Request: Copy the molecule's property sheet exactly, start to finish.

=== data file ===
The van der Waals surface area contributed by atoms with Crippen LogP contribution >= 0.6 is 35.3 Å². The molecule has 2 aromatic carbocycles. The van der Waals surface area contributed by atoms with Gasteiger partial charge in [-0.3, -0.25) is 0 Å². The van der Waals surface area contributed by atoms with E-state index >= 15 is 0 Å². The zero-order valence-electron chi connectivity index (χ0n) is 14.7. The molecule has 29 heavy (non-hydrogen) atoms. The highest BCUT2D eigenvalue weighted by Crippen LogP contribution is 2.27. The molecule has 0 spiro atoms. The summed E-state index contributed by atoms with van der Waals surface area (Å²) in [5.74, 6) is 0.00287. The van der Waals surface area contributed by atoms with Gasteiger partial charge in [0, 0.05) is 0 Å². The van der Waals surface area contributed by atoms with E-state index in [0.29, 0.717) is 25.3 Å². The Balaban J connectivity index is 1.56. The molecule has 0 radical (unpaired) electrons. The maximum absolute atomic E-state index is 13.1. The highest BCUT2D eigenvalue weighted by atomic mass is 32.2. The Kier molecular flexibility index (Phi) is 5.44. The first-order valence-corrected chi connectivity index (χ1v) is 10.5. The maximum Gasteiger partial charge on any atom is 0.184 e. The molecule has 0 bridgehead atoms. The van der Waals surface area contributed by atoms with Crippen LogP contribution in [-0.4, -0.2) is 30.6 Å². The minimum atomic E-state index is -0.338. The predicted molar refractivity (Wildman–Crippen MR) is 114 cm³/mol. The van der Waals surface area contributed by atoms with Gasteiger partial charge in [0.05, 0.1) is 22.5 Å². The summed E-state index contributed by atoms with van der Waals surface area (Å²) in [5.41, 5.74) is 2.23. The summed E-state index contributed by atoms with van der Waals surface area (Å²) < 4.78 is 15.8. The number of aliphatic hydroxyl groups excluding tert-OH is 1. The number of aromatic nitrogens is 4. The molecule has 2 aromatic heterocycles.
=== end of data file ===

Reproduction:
The van der Waals surface area contributed by atoms with Crippen LogP contribution >= 0.6 is 35.3 Å². The molecule has 2 aromatic carbocycles. The van der Waals surface area contributed by atoms with Gasteiger partial charge in [-0.3, -0.25) is 0 Å². The van der Waals surface area contributed by atoms with E-state index >= 15 is 0 Å². The zero-order valence-electron chi connectivity index (χ0n) is 14.7. The molecule has 29 heavy (non-hydrogen) atoms. The highest BCUT2D eigenvalue weighted by Crippen LogP contribution is 2.27. The molecule has 0 spiro atoms. The summed E-state index contributed by atoms with van der Waals surface area (Å²) in [5.74, 6) is 0.00287. The van der Waals surface area contributed by atoms with Gasteiger partial charge in [0, 0.05) is 0 Å². The van der Waals surface area contributed by atoms with E-state index in [0.29, 0.717) is 25.3 Å². The Balaban J connectivity index is 1.56. The molecule has 0 radical (unpaired) electrons. The maximum absolute atomic E-state index is 13.1. The highest BCUT2D eigenvalue weighted by atomic mass is 32.2. The Kier molecular flexibility index (Phi) is 5.44. The first-order valence-corrected chi connectivity index (χ1v) is 10.5. The maximum Gasteiger partial charge on any atom is 0.184 e. The molecule has 0 bridgehead atoms. The van der Waals surface area contributed by atoms with Crippen LogP contribution in [-0.4, -0.2) is 30.6 Å². The minimum atomic E-state index is -0.338. The predicted molar refractivity (Wildman–Crippen MR) is 114 cm³/mol. The van der Waals surface area contributed by atoms with Gasteiger partial charge in [0.05, 0.1) is 22.5 Å². The summed E-state index contributed by atoms with van der Waals surface area (Å²) in [5.41, 5.74) is 2.23. The summed E-state index contributed by atoms with van der Waals surface area (Å²) < 4.78 is 15.8. The number of aliphatic hydroxyl groups excluding tert-OH is 1. The number of aromatic nitrogens is 4. The molecule has 2 aromatic heterocycles.